Recently some friends in the U.S. emailed me to say that they were planning a short trip to Mexico’s Yucatan Peninsula. Cancun is a direct, four-hour flight from their East-Coast home, so they could be snorkeling in the Caribbean by early afternoon. That’s about as close to instant gratification as international travel gets. And it makes a three- or four-day mini-vacation very feasible.
Cancun can be great fun—I’ve learned to appreciate its First-World shopping and fine dining since I’ve lived in the Yucatan Peninsula. But my friends aren’t actually planning to stay there. Thanks to the Peninsula’s newly-improved highways, plenty of destinations are within easy striking distance of Cancun’s airport.
My friends want to visit Tulum, about 90 minutes from the airport. Playa del Carmen, which they’ll pass along the way, is half that far.
I’ve suggested that they catch lunch in Playa. I’ve always like Playa’s low-rise, boho chic, and the trendy shops and restaurants along Fifth Avenue. Sitting at an outdoor table, with a cold drink and fresh, tasty food before them, my friends can watch the street action and shift to vacation mode. In Playa, that doesn’t take very long.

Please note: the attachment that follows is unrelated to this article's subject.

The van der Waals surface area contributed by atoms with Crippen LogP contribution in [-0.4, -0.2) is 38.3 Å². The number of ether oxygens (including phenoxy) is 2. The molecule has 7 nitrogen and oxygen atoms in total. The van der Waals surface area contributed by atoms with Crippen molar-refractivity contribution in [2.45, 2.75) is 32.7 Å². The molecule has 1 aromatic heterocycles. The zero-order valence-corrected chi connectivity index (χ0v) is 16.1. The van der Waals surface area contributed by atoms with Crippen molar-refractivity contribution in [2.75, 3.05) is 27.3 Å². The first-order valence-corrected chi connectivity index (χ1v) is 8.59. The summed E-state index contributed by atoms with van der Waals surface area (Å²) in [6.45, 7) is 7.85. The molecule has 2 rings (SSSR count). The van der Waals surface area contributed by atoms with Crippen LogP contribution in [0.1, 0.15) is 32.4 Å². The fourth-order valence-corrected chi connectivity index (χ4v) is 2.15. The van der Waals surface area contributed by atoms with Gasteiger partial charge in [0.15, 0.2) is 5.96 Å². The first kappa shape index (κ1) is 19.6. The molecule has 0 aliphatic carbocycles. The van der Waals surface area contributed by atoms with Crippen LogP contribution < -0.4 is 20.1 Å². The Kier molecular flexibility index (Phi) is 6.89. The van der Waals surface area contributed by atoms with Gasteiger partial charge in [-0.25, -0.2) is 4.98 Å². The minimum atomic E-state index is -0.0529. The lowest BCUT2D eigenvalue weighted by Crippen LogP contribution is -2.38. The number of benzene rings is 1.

Then it’s on to Tulum. This little town takes “laid-back” to a whole new level. Sure, I know there are some great restaurants and spas here. But personally, I never seem to get much farther than the beaches, which are some of the world’s most gorgeous—all white sand and turquoise water.
Sitting in a lounger under an umbrella, listening to the rhythmic whoosh of waves on sand, is a favorite way to meditate. (Actually, it’s so relaxing that it tends to lull me to sleep.)
But my friends—though they love the beach—are basically action types. I know that they’ll want to spend at least one day exploring something new.
Last time they came to Tulum, we made a trip inland to visit the Mayan ruins at Coba. So this time I’ve suggested Valladolid.
It’s only about 90 minutes from Tulum, along a good inland road. But it’s like walking into the past… a lovely little colonial city with seven historic barrios, or neighborhoods. Its main square, the zócalo, is tree-lined and tranquil. Near sunset the birds—it sounds like hundreds—start singing so loudly you can barely hear yourself. Locals come out for their afternoon stroll and vendors wheel out their carts to sell ice pops, sno-cones, or grilled corn-on-the-cob with chile.
I figure that Valladolid is the perfect yin to the beach’s yang. Plus there’s a restaurant there that makes great cochinita pibil—pork in pibil sauce, a Peninsula specialty.
Sun, surf, and colonial splendor? Not a bad combination for a three-day trip.
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